“All have sinned and fall short of the glory of GOD.”
I want to clearly acknowledge my belief in that at the outset here.
However, not all have “…Sold himself [themselves] to do evil.” Do you see the difference?
Each of those categories of wrongdoing has its own set of consequences. There is a difference. There is a delineation.
Can we tell the difference from the outside which category a person’s behavior may fall into? Not necessarily. However, we can make choices between the two in our own lives.
People of faith may be afraid to distinguish between good and evil, because partaking of the knowledge of good and evil was what doomed Adam and Eve. But it’s actually crucial to distinguish between doing right and doing wrong, as this recognition guides our own behavior, which will ultimately present us with consequences.
We watched the film Noah on Netflix last night (spoiler alert!). I wanted so much to like it. I had been told about some of it that might be objectionable to those who believe the Bible is the Word of GOD, so I was prepared and could overlook a lot of variations from the Biblical record.
What I could not overlook, and what left a bad taste in my mouth, was the moral ambiguity. Tubal-Cain cried out to GOD something like “If you made me in your image, why would you destroy me?” though he wronged many people, seemingly participated in cannibalism, manipulated and deceived to get his way, and failed to display GOD’s trademark characteristic of LOVE.
Noah figured everybody is equally bad, because everybody has, at the very least, made mistakes, or displayed character flaws.
Is this sort of rhetoric at all familiar to anybody? Does this remind anybody of philosophies promoted by a certain fallen angel?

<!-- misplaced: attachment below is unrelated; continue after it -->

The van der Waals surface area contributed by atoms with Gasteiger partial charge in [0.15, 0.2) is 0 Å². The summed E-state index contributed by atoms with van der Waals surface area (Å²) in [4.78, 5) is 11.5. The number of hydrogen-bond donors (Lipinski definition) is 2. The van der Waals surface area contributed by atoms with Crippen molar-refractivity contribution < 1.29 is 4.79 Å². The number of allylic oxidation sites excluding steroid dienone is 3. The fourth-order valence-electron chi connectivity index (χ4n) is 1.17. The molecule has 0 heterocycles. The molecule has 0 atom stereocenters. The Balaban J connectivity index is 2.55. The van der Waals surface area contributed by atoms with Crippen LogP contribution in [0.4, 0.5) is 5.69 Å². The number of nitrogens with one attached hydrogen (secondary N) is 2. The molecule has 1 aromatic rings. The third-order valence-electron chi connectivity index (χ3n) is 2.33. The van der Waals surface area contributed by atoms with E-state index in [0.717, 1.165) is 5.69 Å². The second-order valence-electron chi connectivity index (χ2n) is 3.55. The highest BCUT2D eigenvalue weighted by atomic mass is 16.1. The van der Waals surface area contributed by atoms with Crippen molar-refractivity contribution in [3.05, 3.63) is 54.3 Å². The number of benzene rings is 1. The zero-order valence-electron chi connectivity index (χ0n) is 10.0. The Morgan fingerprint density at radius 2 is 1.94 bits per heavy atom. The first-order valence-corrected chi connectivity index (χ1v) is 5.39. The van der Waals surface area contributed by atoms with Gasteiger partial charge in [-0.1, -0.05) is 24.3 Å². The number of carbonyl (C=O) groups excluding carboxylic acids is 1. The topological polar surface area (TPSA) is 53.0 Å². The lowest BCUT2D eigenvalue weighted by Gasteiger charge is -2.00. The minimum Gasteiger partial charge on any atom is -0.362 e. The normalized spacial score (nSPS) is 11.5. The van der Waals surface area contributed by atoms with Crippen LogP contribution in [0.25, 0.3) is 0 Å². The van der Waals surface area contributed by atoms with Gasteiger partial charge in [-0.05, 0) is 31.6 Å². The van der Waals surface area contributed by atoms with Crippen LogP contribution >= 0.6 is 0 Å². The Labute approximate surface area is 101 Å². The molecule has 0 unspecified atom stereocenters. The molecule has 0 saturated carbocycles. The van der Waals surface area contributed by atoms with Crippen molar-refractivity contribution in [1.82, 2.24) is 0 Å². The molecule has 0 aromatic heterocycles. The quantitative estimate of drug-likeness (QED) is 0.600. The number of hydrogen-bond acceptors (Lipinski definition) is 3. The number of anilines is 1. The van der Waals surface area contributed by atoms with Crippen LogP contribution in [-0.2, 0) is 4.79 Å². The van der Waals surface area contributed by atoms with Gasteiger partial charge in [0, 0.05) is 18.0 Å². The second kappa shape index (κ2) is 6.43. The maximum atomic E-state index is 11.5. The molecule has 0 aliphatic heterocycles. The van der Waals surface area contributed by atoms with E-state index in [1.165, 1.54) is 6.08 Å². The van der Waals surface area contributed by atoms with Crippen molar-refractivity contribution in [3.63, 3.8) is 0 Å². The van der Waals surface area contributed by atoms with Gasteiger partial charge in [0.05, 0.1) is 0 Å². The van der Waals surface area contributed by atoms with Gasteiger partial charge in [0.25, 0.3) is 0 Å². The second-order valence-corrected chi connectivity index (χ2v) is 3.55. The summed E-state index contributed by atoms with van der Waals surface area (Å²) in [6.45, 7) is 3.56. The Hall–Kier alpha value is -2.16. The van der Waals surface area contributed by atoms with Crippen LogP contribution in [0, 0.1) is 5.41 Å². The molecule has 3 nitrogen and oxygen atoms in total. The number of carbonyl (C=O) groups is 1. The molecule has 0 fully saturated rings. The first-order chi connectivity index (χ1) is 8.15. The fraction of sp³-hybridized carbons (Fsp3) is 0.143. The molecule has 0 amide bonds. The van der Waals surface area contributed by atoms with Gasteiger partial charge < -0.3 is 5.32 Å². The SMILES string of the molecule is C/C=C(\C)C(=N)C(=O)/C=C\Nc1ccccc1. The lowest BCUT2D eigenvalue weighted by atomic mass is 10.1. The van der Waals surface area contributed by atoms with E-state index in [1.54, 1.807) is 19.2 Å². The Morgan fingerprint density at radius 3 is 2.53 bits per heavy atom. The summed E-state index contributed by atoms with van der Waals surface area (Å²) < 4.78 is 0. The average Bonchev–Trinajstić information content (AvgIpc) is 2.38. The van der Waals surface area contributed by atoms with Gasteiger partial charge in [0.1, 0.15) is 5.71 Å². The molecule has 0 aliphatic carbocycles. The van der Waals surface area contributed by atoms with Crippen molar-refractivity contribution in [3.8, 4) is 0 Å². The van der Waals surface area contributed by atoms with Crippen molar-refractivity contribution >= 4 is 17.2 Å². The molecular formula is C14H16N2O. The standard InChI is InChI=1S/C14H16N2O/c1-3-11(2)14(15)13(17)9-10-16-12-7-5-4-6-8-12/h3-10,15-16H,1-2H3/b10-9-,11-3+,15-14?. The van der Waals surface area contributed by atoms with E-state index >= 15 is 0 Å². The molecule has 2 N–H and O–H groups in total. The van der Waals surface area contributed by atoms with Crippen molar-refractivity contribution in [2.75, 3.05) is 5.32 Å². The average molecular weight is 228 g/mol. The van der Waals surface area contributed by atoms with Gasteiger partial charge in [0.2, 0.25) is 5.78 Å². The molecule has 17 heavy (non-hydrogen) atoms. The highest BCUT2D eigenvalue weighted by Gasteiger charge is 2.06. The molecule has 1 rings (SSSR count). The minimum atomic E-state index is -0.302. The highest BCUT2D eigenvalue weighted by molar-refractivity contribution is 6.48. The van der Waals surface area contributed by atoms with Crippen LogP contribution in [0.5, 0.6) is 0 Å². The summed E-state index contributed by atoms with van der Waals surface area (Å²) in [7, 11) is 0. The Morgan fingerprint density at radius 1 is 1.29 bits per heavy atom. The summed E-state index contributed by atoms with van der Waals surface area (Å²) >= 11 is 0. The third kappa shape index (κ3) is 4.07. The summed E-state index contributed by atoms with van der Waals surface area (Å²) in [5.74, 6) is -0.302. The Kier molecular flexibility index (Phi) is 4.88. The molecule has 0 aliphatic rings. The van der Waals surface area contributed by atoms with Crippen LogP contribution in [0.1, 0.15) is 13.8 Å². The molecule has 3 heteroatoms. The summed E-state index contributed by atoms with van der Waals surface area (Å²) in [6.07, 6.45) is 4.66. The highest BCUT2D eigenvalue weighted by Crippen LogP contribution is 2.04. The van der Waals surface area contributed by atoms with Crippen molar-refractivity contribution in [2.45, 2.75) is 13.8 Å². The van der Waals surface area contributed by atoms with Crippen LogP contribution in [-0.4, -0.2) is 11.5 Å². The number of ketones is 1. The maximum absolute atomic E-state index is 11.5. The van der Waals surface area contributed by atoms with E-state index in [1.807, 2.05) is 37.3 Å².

lucifer and his emissaries have been propagating this deception for millennia.
Here is the reality though: again: not everybody has sold himself to do evil. A weakness or an “ooops” or a flawed character or even a broken spirit leading to awful behavior is not the same as CHOOSING, with full knowledge and consciousness, to throw off GOD’s authority, and do what is clearly and obviously wrong.
Now, people who have made that choice will be very busily trying to convince all of us that we deserve the same consequences as those who have made that choice. That simply is not true.
I have heard people of the Christian faith worry that they may have committed the “unpardonable sin”. I very sincerely doubt that anybody holding that concern has. Again, this would not be some random, un-knowing “ooops”. This would be a very clear choice between right and wrong, made with a willful, arrogant, rebellious decision.
We have, in our culture and country, many people who have made that choice to consciously rebel against GOD. This does not worry GOD in the least. That fact is the subject of Psalm 2.
However, we as people are challenged by that rebellion. Because they would like to deceive us and make us feel that no sort of judgment should come upon them because we are all guilty. Again, yes, we all have sinned and fallen short. But we have not all chosen to rebel against GOD. And there is a significant line between the two.